Rosh HaShanah Morning 5774 – The Power of Habit

On May 10 of this year, The New York Times reported that the average daily level of carbon dioxide in the atmosphere had climbed above 400 parts per million.

For three million years, our planet had an average of 280 parts per million of carbon dioxide in our atmosphere.  Carbon is found everywhere, and is the core of our planet’s living systems.  Carbon is found in the life and death of plants, animals, and microbes, is stored in sediment at the bottom of the ocean, is dissolved in our oceans, seas, rivers, and streams, and circulates in our atmosphere.  The stability of the carbon cycle has kept our planet at a very stable temperature for the last 8000 years, and has allowed the flourishing of a species we call humanity.[1]

But for the last two to three centuries, human activity has disturbed this precious balance.  With industrialization, we began to dig up and burn tons of fossilized carbon.  As our appetite for fossil fuel grew, and as technologies abounded that burned more and more carbon, we have altered the carbon cycle so that there is more and more carbon in our atmosphere.  The higher levels of carbon trap heat in our atmosphere, rather than allowing it to bleed out into space. This is causing an increase in the average temperature of our planet.  The rise in temperature is causing significant melting of arctic ice, which changes the way in which our planet reflects light back into space.  More white ice – more reflection and less heat.  Dark ocean holds light energy, rather than reflecting it back into space, so less ice and more ocean creates more heat, which melts more ice, creating more ocean, absorbing more heat.  The Intergovernmental Panel on Climate Change, a body of several hundred scientists from around the world, will report in September that there is a greater than 95 percent certitude that human factors contributing to the break in the carbon cycle have likely already locked us in to a global increase in temperature of at least two degrees celsius, and probably more.[2]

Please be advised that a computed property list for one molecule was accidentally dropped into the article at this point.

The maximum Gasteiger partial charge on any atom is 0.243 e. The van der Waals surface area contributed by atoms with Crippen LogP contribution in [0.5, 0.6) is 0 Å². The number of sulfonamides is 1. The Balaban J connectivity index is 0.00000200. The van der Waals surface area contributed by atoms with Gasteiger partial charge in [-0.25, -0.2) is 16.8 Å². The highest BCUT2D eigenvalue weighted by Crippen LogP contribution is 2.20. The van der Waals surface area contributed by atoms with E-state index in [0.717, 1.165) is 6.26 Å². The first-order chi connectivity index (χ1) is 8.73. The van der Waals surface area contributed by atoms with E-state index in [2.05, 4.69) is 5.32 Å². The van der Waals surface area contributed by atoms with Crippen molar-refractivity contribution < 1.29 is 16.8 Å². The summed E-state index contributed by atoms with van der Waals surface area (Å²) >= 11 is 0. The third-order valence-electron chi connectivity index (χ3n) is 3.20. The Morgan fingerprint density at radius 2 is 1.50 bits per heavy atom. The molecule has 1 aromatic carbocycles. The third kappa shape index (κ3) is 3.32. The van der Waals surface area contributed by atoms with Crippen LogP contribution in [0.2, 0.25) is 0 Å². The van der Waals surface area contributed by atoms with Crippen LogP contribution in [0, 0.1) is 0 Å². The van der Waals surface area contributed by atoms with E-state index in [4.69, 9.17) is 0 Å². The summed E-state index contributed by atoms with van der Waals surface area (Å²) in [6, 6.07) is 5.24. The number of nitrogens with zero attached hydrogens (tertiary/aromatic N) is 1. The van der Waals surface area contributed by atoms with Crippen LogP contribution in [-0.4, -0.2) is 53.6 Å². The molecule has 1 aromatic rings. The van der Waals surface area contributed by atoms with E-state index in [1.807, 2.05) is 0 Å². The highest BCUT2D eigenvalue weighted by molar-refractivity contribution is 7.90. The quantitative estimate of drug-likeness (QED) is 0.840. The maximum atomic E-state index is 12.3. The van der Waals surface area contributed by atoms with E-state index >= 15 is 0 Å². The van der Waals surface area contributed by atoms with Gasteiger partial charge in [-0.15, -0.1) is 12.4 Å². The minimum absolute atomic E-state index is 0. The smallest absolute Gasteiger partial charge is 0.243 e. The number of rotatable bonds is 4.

The vast majority of climate scientists agree that to avoid the significant and dangerous repercussions of a 2◦C rise in global temperatures, rich nations like the United States would need, by 2020, to reduce carbon emissions to a level 25-40 percent lower than levels were back in 1990.  Dr. Ben Strauss, who earned his Ph.D. in ecology and evolutionary biology from Princeton, asserts that with no change in our current levels of carbon output, middle of the road assessments point to an increase in sea-level of four feet within 100 years, which would essentially put the entirety of Miami Beach under water.[3]

So what are we doing about it?  Nothing.  Practically nothing.  We are on a course that the overwhelming consensus of scientists worldwide agree will drastically change our experience of life on earth, creating climate realities humanity has not known since before the creation of the wheel.     And yet despite the fact that we have known about this impending disaster for nearly twenty years, we are simply doing nothing.  Nothing.